As the global temperature is rising, many of the changes in the climate system are set to become more prominent. Even an optimistic scenario of a 1.5°C global temperature increase would mean a higher frequency of extreme weather events. And for every additional fraction of global warming, the intensity of temperature, precipitation and drought extremes will become more severe. This means higher temperature peaks, longer dry spells and more extreme rainfall. The report indicates that for many weather types the increases in extremes will be proportional to the global temperature increase. In some regions the relative increases in temperature can be up to 2-3 times the rate of global warming due to local feedbacks.
These figures from the AR6 Summary for Policy Makers represent the frequency and intensity of extreme temperatures, precipitation, and drought that occur on average once every 10 years, both in preindustrial times, the current climate and for different levels of future warming.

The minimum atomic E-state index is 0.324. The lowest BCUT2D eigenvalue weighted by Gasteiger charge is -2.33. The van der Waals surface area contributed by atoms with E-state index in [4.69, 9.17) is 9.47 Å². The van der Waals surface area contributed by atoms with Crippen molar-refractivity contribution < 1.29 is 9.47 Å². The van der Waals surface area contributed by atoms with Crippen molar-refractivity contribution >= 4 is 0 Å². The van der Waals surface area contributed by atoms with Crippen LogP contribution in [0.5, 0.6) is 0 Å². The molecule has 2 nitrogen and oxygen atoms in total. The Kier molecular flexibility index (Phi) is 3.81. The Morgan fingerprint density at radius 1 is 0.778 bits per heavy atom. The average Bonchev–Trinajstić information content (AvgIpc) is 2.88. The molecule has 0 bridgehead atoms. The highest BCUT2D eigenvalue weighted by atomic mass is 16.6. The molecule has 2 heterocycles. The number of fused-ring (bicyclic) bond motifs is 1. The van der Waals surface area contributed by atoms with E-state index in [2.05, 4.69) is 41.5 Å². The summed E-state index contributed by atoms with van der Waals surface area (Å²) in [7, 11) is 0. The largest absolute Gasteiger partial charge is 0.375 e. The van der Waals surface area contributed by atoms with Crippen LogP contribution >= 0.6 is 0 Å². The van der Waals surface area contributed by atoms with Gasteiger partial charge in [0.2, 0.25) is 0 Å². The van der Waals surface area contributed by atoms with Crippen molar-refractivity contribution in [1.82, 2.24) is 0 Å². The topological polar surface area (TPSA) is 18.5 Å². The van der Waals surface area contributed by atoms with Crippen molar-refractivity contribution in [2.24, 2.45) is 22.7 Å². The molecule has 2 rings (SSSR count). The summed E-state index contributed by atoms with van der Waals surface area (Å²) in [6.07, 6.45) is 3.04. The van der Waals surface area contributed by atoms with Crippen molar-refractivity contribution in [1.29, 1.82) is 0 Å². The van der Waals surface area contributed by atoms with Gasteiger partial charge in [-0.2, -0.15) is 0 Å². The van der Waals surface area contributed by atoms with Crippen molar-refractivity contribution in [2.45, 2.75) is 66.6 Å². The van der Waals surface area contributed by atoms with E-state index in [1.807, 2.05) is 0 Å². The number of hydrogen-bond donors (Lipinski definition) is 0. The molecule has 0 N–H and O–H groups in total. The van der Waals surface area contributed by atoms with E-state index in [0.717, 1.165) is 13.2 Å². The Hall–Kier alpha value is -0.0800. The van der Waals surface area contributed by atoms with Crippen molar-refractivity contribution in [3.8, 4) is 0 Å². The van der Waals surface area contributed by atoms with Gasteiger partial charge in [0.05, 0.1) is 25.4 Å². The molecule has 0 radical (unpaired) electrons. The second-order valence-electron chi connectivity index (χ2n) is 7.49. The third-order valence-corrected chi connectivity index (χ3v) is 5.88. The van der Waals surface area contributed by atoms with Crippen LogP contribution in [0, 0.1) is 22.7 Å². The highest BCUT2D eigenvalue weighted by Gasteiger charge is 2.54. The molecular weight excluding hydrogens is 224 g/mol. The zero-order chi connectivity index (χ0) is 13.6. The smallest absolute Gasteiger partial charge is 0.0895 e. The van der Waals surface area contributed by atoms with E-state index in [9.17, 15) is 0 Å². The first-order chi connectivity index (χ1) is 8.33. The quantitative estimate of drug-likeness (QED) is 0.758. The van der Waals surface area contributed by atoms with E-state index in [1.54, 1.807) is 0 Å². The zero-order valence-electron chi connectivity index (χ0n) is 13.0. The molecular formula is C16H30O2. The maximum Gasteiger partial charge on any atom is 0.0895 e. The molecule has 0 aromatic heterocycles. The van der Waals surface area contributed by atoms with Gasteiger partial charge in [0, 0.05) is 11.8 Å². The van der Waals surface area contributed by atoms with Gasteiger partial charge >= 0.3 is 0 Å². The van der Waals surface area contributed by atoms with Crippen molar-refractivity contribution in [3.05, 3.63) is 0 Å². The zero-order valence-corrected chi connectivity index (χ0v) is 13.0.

In the top charts, each coloured dot represents one year in a 10 years sample, with darker dots indicating years in which extreme events are likely to occur. As such, it shows how frequent these events would be. The bottom charts show how much more intense these events would be, with the lighter-coloured stripe indicating a margin of error.
The warmer the earth gets, the more common and severe these events will become. Already today heatwaves, floods, and droughts have become worse and more frequent than before, and this trend will continue.
Takeaway 3 – It’ll be more wet and more dry